How many blows can a beaten-down stock take? We're finding out in the wake of Groupon's (NASDAQ:GRPN) latest quarterly results. The company released its Q2 figures late last week, and despite a nice gain on the sale of an asset and a net profit that landed in the black, its shares still lost value. Let's see if we can determine why.

Thin underlying profit
For the quarter, Groupon's billings (i.e., the total of what its customers pay for the company's deals and products, minus applicable taxes and refund estimates) came in at just over $1.5 billion, nearly 2% higher on a year-over-year basis. Consolidated revenue (Groupon's take of the billings) was $738 million, a 3% improvement.

The strengthened American dollar had quite a negative impact on those two line items for this actively international company. On a constant-currency basis, the former increased by 10%, and the latter 11%.

As for net profit, it landed well in the black at $109 million ($0.16 per share), which was miles better than the almost $23 million loss the company suffered in Q2 2014.

There's a big asterisk next to the former, however, as the bulk of it is due to a fat gain on the sale of a big stake in Ticket Monster. That's South Korea's No. 2 mobile commerce company, which Groupon bought for $260 million in a deal that closed early in 2014. That was a pretty clever move, it turns out, as the sale (of a 46% stake) to a consortium led by private equity giant KKR during the quarter brought in $360 million for a pre-tax gain of $202 million.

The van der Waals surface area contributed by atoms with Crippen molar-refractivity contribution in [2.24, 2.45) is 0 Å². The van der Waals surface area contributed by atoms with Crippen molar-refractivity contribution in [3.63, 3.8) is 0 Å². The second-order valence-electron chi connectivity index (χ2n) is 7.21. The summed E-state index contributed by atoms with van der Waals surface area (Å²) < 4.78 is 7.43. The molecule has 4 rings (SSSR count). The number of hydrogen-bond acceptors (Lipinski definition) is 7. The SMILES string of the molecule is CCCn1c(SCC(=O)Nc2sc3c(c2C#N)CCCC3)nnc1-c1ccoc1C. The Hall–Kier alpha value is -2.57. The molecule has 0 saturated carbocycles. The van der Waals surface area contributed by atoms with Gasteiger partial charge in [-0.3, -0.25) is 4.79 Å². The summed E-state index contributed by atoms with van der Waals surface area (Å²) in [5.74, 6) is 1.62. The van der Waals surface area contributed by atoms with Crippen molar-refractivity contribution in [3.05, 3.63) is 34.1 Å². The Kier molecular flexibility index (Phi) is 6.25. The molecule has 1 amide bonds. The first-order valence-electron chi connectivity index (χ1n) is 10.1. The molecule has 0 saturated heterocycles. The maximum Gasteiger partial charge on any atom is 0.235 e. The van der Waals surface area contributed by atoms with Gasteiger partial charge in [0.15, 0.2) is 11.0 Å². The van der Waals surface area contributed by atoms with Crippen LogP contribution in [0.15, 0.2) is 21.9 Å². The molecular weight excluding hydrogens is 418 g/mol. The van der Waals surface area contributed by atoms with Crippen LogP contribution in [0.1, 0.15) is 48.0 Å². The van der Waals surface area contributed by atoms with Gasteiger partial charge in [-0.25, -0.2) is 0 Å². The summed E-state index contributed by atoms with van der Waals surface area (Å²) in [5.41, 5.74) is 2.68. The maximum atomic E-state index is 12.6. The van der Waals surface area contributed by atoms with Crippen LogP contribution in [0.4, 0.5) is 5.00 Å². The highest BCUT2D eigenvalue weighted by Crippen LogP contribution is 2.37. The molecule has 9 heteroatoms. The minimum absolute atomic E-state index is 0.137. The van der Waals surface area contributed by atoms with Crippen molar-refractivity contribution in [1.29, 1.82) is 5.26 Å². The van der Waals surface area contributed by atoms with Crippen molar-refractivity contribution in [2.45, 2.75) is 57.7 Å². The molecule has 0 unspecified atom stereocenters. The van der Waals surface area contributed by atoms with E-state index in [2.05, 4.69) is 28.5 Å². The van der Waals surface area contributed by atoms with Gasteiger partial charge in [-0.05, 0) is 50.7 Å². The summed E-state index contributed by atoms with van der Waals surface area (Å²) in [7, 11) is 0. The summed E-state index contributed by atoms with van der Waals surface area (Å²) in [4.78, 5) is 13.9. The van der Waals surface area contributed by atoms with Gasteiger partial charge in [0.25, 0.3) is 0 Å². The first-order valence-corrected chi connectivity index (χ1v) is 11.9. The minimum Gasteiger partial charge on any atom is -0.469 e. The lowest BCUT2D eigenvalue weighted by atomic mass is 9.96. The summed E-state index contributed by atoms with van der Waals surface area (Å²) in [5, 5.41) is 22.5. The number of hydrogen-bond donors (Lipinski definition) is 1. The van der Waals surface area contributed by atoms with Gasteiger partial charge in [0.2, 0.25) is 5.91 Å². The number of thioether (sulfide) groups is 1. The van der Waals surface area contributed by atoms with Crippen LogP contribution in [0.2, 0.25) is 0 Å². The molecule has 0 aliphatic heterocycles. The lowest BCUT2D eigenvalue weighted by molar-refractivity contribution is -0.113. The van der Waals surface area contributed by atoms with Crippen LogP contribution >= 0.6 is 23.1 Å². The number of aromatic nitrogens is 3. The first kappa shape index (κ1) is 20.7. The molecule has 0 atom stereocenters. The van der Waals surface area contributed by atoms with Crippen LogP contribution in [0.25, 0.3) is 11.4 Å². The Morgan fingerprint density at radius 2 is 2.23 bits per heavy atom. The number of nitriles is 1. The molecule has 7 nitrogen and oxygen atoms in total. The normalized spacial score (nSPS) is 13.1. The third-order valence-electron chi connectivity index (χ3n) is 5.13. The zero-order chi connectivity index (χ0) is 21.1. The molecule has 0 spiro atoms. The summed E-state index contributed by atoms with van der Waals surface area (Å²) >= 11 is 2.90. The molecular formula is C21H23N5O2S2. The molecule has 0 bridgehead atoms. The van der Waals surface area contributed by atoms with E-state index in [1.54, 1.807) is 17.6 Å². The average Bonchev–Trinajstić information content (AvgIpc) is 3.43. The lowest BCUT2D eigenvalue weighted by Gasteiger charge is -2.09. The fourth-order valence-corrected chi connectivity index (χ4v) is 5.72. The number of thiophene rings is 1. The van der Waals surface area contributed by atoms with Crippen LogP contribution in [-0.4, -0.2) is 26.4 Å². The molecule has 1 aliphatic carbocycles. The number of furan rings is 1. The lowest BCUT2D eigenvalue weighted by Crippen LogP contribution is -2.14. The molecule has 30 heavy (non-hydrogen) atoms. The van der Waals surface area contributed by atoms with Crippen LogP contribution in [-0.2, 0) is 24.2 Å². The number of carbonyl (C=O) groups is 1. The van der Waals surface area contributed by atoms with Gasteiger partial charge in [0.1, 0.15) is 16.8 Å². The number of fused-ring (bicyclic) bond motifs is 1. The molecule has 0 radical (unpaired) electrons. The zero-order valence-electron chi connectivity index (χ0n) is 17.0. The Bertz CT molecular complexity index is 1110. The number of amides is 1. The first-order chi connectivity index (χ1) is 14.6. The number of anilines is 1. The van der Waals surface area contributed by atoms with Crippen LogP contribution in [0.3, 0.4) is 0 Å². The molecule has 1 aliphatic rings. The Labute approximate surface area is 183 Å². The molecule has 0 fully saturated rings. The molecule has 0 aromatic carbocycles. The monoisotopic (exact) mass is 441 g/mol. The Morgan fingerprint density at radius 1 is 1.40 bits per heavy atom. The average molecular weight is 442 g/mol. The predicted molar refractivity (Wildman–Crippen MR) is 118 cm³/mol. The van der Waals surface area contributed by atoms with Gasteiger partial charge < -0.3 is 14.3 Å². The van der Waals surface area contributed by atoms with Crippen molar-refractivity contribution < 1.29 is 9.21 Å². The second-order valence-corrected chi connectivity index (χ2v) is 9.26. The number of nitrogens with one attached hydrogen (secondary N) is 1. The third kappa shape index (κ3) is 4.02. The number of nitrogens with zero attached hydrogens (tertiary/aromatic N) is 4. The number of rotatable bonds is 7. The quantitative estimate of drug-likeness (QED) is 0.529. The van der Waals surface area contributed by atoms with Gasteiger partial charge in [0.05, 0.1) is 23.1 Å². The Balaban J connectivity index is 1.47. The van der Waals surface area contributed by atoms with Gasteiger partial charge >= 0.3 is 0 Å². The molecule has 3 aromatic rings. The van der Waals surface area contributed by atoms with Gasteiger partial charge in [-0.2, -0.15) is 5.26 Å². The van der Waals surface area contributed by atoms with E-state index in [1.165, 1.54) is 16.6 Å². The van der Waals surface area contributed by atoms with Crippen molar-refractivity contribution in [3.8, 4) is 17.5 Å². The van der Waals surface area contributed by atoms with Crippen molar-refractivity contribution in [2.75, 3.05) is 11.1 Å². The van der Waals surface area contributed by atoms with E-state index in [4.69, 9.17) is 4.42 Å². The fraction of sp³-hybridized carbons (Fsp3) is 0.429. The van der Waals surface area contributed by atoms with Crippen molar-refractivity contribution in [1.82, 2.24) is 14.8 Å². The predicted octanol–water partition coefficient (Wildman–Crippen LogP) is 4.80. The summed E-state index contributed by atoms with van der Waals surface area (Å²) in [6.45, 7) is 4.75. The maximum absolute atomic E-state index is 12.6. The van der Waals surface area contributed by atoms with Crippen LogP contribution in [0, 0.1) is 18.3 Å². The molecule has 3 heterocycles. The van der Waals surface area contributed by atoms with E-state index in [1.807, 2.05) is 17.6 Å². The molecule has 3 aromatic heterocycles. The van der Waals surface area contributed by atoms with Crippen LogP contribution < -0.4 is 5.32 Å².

Stripping out that deal, plus other one-off items, the bottom line wasn't anywhere near as high. On an adjusted basis, net income was just under $14 million, or $0.02.

Revenue and adjusted net both narrowly missed the average analyst estimates, which were for just over $740 million in top-line and per-share earnings of $0.03.

In terms of operational metrics, active customers (Groupon's definition for those who've bought at least one of its vouchers or products in the trailing-12-month period) rose 6% to nearly 49 million. Those folks are spending less money, though -- gross billings per average active customer, again on a trailing-12-month basis, dropped $3 to $133.

This Fool's take
Groupon shares slumped by around 5% in the wake of the results announcement, on a day when the Nasdaq Composite index was generally flat. The company's record of not pleasing investors continues to grow longer.

It's no wonder. The market probably wants to see better improvement in those gross billings, or higher average spend from customers, who are basically Grouponing the same amount of money they did last year at this time.

The company just doesn't seem to be moving the needle very much on its business, and one thinly profitable quarter (not counting the admittedly impressive Ticket Monster sale) is not going to change that perception.

As of this writing, Groupon's stock has lost over 80% of its value since its splashy 2011 IPO. If the company can only show -- at best -- anemic growth going forward, even the current price may not yet be the bottom.